Interview with Agnieszka Wykowska, founding member of the Association
Once Angela Merkel called it “the Champion’s League of Research in Europe”, underlining the competitive character of the European Research Council (ERC), the first European organization for the financing of high-level frontier research, which provides individual research grants. But in the last months ERC has been facing a challenge different than science, that is the definition of Horizon Europe budget, thus how much European Union will invest in research and innovation in the next 7 years. Therefore, although experts recommended increase of EU research budget (to at least 120 billion) in the MFF for the period 2021-2027, the European Council in July agreed to €76 billion, the same budget as the previous Horizon 2020 programme. Next Generation EU and Brexit are two additional elements that will influence the final decision. The ERC’s President Jean-Pierre Bourguignon recently held a talk at the European Parliament asking for more support in order to avoid the worst scenario: “So, being below €77 billion, the Horizon Europe MFF budget would at best stagnate over 7 years, at a time when so much depends on it”. (https://erc.europa.eu/news/why-europe-must-invest-ri-long-term-now)
ERC grantees and research institutions throughout Europe are supporting the cause with great commitment. During ESOF 2020 in Trieste the initiative Friends of ERC presented an open petition letter to “call upon the Heads of States and Governments, to secure funding for the ERC in Horizon Europe” (https://friendsoftheerc.w.uib.no/files/2020/04/Open-letter-Friends-of-the-ERC.pdf). During the EU Research & Innovation Days, on the 24th of September, a new association was launched, The Association of ERC Grantees (AERG), whose mission is to demonstrate “the wider societal benefits of funding excellent, high-risk, high-gain scientific research” (https://aerg.eu/objectives).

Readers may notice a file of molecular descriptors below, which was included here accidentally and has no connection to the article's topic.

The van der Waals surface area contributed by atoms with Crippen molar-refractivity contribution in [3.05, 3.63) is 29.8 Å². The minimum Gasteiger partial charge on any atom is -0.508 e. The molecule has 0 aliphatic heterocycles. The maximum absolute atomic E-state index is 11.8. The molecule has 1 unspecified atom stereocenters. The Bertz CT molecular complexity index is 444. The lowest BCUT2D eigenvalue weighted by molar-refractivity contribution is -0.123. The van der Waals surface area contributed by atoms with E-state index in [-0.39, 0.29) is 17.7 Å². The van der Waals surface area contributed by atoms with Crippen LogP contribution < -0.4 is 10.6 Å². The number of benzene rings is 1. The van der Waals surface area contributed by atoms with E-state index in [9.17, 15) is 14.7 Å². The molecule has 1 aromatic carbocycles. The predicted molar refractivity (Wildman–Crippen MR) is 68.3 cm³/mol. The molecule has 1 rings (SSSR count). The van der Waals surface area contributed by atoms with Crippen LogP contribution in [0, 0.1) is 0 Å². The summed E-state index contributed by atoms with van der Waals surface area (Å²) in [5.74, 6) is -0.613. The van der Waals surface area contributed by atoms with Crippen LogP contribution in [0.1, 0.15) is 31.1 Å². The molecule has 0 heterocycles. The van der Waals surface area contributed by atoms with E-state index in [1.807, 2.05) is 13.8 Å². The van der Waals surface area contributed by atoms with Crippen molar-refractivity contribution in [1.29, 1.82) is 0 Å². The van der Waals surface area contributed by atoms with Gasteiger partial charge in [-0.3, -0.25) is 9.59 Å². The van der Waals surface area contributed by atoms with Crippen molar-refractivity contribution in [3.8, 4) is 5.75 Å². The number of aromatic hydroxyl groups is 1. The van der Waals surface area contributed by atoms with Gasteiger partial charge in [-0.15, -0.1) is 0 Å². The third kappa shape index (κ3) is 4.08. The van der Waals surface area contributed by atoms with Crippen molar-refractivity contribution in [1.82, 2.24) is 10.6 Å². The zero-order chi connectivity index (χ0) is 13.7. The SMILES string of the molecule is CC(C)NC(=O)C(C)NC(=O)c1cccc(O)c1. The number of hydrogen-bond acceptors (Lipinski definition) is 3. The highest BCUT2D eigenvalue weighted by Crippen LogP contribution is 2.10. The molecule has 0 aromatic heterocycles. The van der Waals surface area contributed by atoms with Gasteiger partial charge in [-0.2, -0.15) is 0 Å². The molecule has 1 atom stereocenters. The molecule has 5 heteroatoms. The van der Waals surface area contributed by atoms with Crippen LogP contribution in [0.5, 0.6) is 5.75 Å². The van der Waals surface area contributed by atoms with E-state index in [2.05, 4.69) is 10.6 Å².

Agnieszka Wykowska, PI of the Social Cognition in Human-Robot Interaction (S4HRI) research line at the IIT in Genova is among the founding members of AERG. In 2016 Wykowska was awarded a European Research Council (ERC)’s grant for her “InStance” project, which addresses the question of when, and under what conditions people treat robots as intentional beings.
When and why did you start to think and organize an Association of ERC grantees?
I was invited to join the group of the founding members of the Association of ERC Grantees (AERG) at the stage when its first foundational ideas had already been laid. I received an invitation to join AERG around January 2019. But the first idea for AERG apparently dates back to 2016 where Prof. Jean-Pierre Bourguignon (the President of ERC) organised a call for volunteers to do this initiative at ESOF Manchester. Prof. Axel Cleeremans (the current President of AERG) met with Prof. Bourguignon about a year later to set things in motion.
In 2018 I was invited by ERC to represent ERC grantees at a meeting at the European Parliament with the President of the European Parliament, Mr. Antonio Tajani and other MEPs, in Strasbourg. That meeting was important also because I had the opportunity to meet Prof. Bourguignon in person and, on behalf of our Scientific Director, Prof. Roberto Cingolani at that time, I invited Prof. Bourguignon to visit IIT. The visit took place in December 2018 and the event was dedicated to the importance of ERC, in particular for “Empowering a new generation of researchers” – this was the title of the ERC President’s talk. I was delighted to contribute to the organization of that event, which aimed at supporting ERC, and due to which my name was later suggested for the core group of the AERG.